However, this list of states is subject to change based on the metrics set forth by the joint travel advisory.  Any person arriving from a state with a positive test rate higher than 10 per 100,000 residents over a 7-day rolling average or a state with a 10% or higher positivity rate over a 7-day rolling average, will be required to quarantine.

Continue Reading Quarantine Mandated For Travelers To Tristate Area, Effective June 25, 2020

In May, the Equal Employment Opportunity Commission (“EEOC”) announced that FedEx Ground Package System, Inc. (“FedEx”) will pay $3.3 million dollars and provide programmatic relief to resolve a disability discrimination charge against the company.

Allegations against FedEx

In its Complaint (Equal Employment Opportunity Comm’n v. FedEx Ground Package Sys., Inc., 15-cv-00256 (Western District of Pennsylvania, February 25, 2015) the EEOC alleged that FedEx violated the Americans with Disabilities Act (“ADA”) by discriminating against deaf and hard-of-hearing individuals who applied for and/or worked in the package handler positions with the company.  To be hired for such positions, applicants must be at least eighteen years old and pass a criminal background check.  Applicants attend a mandatory sort-observation tour (where they see an active package handling shift, observe loading and unloading delivery vehicles, the conveyor systems, scanning, sorting, and the routing of packages), and participate in an interview.

Continue Reading EEOC Delivers Hefty Fine for Disability Discrimination

In a long awaited landmark ruling by Justice M. Gorsuch, the Supreme Court ruled that Title VII protects gay and transgender workers. The Opinion provides:

Today, we must decide whether an employer can fire someone simply for being homosexual or transgender. The answer is clear . . . An employer who fires an individual for being homosexual or transgender fires that person for traits or actions it would not have questioned in members of a different sex. Sex plays a necessary and undisguisable role in the decision, exactly what Title VII forbids.

Justice Gorsuch was joined by Chief Justice Roberts and by Justices Ruth Bader Ginsburg, Stephen G. Breyer, Sonia Sotomayor, and Elena Kagan.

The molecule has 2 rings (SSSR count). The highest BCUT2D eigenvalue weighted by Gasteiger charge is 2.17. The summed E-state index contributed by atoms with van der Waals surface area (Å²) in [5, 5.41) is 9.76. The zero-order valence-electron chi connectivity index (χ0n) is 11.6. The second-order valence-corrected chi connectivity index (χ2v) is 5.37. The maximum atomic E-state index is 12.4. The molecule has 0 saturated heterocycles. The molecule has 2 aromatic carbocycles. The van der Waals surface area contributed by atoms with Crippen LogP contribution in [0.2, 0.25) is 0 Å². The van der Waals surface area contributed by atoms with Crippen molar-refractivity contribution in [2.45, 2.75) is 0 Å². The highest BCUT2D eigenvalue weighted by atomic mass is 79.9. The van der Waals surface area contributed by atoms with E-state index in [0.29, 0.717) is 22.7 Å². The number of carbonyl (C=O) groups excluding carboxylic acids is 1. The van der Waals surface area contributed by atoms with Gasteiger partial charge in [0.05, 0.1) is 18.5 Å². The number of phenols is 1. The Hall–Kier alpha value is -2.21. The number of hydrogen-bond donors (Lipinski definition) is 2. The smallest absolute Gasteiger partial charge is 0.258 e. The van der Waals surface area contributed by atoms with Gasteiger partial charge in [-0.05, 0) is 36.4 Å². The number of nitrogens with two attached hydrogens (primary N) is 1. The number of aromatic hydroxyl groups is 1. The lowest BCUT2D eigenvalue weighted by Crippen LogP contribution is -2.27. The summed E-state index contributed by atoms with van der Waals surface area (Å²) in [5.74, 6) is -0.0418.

Continue Reading The Answer is Clear—Title VII Will Protect Gay and Transgender Workers

U.S. employers are now in the thick of bringing employees back to physical offices, facilities and plants. Some of the myriad issues they must address are pure HR: how to deal with employee fears, for example, or how to figure out if an employee who is immunocompromised is entitled to telework as a form of disability accommodation. Some of the issues, however, are far more basic but at the least as important: how do we ensure physical safety? Happily, the Occupational Safety and Health Administration (“OSHA”)—initially criticized for failing to provide definitive guidance on maintaining a safe workplace in a COVID world—has issued guidance on the use of “face coverings” (yes, masks) in the workplace.  This post summarizes the key takeaways from OSHA’s guidance.

Continue Reading OSHA Issues Guidance Regarding Face Coverings In The Workplace

On June 3, the Internal Revenue Service (“IRS”) issued Notice 2020-24 providing temporary relief from the physical presence requirement for participant elections that are required to be witnessed by a plan representative or a notary public, including spousal consents.  The relief covers the period from January 1, 2020 through December 31, 2020 (the “Relief Period”).  While specifically intended to facilitate the payment of coronavirus-related distributions and plan loans under the CARES Act, as described in our Advisory of April 3, 2020, Notice 2020-24 applies to any participant election that requires the signature of an individual to be witnessed in the physical presence of a plan representative or notary.

Continue Reading IRS Issues Temporary Relief from Physical Presence Requirement for Spousal Consents Under Retirement Plans

Today the EEOC updated its Technical Assistance Questions and Answers (Q&A), “What You Should Know About COVID-19 and the ADA, the Rehabilitation Act, and Other EEO Laws.”

Among the updates, the EEOC  provides Q&A guidance regarding: requests for accommodation (Q&A D.13, G.7); pandemic-related harassment in the context of telework (Q&A E.4); return to work guidance (Q&A G.6, G.7); and other questions related to age discrimination (Q&A H.1), pregnancy discrimination (Q&A J.1), and sex discrimination involving employees with caretaking or family responsibilities (Q&A I.1).

The EEOC also touches on an issue that all employers will undoubtedly face as employees return to work, namely, whether an accommodation is required for an employee who is not disabled, but whose family member may be at high risk for contracting COVID-19 due to an underlying condition. The EEOC’s June 11 Q&A D.13 states:

Continue Reading EEOC Updates COVID-19 Technical Assistance Publication with Q&A